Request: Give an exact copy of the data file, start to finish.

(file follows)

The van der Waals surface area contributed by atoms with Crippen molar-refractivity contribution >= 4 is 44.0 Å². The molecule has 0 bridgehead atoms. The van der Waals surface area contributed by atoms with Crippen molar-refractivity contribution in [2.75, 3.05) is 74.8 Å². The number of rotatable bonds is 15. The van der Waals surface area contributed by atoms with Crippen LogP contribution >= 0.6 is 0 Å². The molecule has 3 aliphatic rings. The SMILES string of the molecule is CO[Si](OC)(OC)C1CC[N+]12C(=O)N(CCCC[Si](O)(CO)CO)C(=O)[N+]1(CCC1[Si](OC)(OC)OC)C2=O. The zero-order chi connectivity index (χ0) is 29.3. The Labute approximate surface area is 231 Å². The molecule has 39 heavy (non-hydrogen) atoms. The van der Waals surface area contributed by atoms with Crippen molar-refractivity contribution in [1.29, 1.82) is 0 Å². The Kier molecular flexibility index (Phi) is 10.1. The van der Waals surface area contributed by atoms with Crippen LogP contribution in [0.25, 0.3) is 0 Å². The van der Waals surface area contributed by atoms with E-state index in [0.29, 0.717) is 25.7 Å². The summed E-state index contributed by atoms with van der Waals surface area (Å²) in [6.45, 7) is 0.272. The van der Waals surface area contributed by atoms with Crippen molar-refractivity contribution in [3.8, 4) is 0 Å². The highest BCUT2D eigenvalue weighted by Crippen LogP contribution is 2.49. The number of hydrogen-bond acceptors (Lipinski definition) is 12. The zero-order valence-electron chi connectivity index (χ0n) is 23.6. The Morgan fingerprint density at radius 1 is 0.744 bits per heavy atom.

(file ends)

The van der Waals surface area contributed by atoms with Crippen molar-refractivity contribution >= 4 is 44.0 Å². The molecule has 0 bridgehead atoms. The van der Waals surface area contributed by atoms with Crippen molar-refractivity contribution in [2.75, 3.05) is 74.8 Å². The number of rotatable bonds is 15. The van der Waals surface area contributed by atoms with Crippen LogP contribution >= 0.6 is 0 Å². The molecule has 3 aliphatic rings. The SMILES string of the molecule is CO[Si](OC)(OC)C1CC[N+]12C(=O)N(CCCC[Si](O)(CO)CO)C(=O)[N+]1(CCC1[Si](OC)(OC)OC)C2=O. The zero-order chi connectivity index (χ0) is 29.3. The Labute approximate surface area is 231 Å². The molecule has 39 heavy (non-hydrogen) atoms. The van der Waals surface area contributed by atoms with Crippen molar-refractivity contribution in [1.29, 1.82) is 0 Å². The Kier molecular flexibility index (Phi) is 10.1. The van der Waals surface area contributed by atoms with Crippen LogP contribution in [0.25, 0.3) is 0 Å². The van der Waals surface area contributed by atoms with E-state index in [0.29, 0.717) is 25.7 Å². The summed E-state index contributed by atoms with van der Waals surface area (Å²) in [6.45, 7) is 0.272. The van der Waals surface area contributed by atoms with Crippen molar-refractivity contribution in [3.8, 4) is 0 Å². The highest BCUT2D eigenvalue weighted by Crippen LogP contribution is 2.49. The number of hydrogen-bond acceptors (Lipinski definition) is 12. The zero-order valence-electron chi connectivity index (χ0n) is 23.6. The Morgan fingerprint density at radius 1 is 0.744 bits per heavy atom.